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Never alone

App helps those struggling with heroin addiction

Heroin addiction has become an epidemic in the United States.

Between 2002 and 2013, heroin abuse skyrocketed, with the rate of heroin-related overdose deaths nearly quadrupled, according to the Centers for Disease Control and Prevention. During the same period in the Midwest, heroin-related overdose death rates multiplied by almost eight times. And in 2016, the United Nations World Drug Report found that heroin use had risen still further in the United States, reaching the highest level in 20 years.

An application for Android smartphones, developed by computer science students working with Brad Lander, a psychologist and clinical director of addiction medicine at The Ohio State University’s Wexner Medical Center, can pave the way for a smoother recovery from heroin addiction.

Intern Brandi Spaulding was inspired to develop Squirrel Recovery: Addiction after she saw her hometown of Marion, Ohio, torn apart by widespread heroin use.

Squirrel Recovery: Addiction is based on the idea that support from friends, family members and counselors is the most crucial component in recovery. When addicts feel supported, and when there are people to hold them accountable for their choices, recovery is more likely.

To a recovering addict, the app is like having a counselor in his or her pocket at all times — or, rather, several counselors. And the counselors are real people whom the addict already knows.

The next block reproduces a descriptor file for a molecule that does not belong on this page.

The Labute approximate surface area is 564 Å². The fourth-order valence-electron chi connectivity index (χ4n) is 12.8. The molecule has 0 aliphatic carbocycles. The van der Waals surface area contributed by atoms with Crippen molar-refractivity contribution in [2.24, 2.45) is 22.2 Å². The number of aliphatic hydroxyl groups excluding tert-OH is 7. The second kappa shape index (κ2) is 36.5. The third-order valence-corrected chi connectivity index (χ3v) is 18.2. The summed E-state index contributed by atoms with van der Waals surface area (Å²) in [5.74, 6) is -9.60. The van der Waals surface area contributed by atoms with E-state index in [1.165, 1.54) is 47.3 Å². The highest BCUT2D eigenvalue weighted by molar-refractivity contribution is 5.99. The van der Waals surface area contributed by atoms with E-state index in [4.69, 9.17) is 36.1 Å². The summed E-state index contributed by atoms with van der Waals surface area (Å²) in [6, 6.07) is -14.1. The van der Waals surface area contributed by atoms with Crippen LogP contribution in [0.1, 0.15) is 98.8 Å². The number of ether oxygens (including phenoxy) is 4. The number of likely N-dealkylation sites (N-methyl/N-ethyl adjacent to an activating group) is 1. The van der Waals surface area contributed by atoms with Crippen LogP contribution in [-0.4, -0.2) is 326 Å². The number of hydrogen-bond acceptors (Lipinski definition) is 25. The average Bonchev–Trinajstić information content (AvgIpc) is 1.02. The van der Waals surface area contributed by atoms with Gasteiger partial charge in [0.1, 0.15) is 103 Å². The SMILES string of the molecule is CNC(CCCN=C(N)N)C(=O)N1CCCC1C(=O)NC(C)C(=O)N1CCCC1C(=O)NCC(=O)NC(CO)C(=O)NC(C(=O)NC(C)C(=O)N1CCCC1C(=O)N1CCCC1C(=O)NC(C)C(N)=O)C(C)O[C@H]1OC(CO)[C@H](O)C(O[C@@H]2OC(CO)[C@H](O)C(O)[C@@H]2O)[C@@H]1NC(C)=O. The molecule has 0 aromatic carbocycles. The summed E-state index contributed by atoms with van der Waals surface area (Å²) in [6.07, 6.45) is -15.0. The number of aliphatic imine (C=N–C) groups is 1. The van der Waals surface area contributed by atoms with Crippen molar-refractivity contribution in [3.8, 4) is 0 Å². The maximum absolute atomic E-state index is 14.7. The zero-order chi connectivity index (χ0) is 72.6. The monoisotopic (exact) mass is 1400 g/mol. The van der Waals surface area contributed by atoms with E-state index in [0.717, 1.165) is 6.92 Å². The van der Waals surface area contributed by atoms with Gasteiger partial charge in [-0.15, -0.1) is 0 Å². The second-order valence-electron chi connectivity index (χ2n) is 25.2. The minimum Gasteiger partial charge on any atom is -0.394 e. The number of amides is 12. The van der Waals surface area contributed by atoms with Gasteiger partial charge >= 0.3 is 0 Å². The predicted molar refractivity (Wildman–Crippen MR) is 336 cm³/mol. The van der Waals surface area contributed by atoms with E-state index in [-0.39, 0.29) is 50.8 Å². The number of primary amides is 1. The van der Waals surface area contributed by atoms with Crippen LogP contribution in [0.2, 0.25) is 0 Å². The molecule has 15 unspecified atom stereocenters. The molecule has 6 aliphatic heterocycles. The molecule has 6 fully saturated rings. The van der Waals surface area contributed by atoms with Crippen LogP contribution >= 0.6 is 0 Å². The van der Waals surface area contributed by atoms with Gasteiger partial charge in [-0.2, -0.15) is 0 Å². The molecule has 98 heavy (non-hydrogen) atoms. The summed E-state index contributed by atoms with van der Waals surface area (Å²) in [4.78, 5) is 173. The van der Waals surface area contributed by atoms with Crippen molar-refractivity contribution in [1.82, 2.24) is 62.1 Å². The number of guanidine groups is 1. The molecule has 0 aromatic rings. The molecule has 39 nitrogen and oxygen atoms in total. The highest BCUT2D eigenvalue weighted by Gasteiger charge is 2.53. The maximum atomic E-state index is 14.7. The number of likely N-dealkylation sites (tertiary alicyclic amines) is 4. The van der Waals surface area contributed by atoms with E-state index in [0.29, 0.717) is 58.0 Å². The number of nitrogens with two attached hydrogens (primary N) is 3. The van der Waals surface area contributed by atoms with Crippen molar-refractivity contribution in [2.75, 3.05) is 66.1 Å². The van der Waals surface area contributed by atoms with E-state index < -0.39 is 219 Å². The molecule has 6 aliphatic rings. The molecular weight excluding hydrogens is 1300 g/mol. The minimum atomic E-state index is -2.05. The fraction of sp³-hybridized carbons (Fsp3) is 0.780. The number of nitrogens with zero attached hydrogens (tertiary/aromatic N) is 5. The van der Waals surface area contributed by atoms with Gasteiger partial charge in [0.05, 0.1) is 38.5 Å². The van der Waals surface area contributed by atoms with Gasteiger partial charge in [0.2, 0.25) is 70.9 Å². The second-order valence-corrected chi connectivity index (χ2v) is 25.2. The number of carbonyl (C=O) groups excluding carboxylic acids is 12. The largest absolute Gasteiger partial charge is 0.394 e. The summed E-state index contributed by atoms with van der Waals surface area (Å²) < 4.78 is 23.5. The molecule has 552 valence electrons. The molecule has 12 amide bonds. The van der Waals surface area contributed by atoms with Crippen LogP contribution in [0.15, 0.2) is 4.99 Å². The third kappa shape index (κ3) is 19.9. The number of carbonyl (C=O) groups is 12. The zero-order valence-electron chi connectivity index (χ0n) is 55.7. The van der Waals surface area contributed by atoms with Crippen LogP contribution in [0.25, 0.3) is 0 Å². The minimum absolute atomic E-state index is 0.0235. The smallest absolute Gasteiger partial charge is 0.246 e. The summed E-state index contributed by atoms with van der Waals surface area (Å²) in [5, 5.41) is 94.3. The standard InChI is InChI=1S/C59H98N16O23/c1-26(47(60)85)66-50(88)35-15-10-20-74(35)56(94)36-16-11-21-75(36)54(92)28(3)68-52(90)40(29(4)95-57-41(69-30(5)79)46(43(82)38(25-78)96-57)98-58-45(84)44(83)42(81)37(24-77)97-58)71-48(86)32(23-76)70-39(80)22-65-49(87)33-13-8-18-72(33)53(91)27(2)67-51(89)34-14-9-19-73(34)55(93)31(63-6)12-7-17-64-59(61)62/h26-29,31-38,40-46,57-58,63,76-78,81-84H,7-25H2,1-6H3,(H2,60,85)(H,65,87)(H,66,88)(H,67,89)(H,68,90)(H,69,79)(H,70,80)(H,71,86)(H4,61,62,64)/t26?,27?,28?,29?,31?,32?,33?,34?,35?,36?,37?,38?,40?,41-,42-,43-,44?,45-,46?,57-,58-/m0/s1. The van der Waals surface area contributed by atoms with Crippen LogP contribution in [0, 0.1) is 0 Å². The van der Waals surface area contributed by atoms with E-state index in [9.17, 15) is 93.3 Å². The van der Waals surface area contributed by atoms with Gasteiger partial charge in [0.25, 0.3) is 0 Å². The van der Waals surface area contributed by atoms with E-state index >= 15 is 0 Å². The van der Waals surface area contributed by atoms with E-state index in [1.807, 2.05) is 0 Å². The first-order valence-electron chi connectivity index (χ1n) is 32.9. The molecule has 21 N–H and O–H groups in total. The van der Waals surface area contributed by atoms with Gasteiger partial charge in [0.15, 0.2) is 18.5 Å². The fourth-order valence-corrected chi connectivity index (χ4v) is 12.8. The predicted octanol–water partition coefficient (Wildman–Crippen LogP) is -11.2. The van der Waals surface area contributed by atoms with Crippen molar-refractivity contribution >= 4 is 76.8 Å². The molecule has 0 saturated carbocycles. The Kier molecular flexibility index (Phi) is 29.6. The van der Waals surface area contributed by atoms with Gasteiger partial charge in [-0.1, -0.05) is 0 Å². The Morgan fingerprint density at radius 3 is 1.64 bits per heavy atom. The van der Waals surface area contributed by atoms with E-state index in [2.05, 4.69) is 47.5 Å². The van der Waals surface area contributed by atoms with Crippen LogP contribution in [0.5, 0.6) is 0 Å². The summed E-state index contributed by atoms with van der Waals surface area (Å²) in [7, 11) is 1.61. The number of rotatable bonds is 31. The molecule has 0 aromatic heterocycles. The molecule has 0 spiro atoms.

How it works

The Squirrel Recovery: Addiction app, free to download from Google Play, allows a person in recovery to input up to 10 names of family members, friends, counselors or other trusted supporters. The app then figures out what the recovering person’s triggers are: times and situations during which the likelihood of relapse is especially high. At those times, the app sends a notification to all the contact persons so they can call or text the person in recovery to offer support.

In a time-sensitive, urgent situation, the recovering addict also can push a panic button that sends a message immediately to the entire support circle: “I need help, and I need it now.”

The app also tracks mood and level of desire to use heroin, noting trends that occur over time. Plus, it tracks accumulated days of sobriety and provides symbolic rewards for reaching milestones. It features motivational stories and testimonials from former addicts, showing that recovery is possible.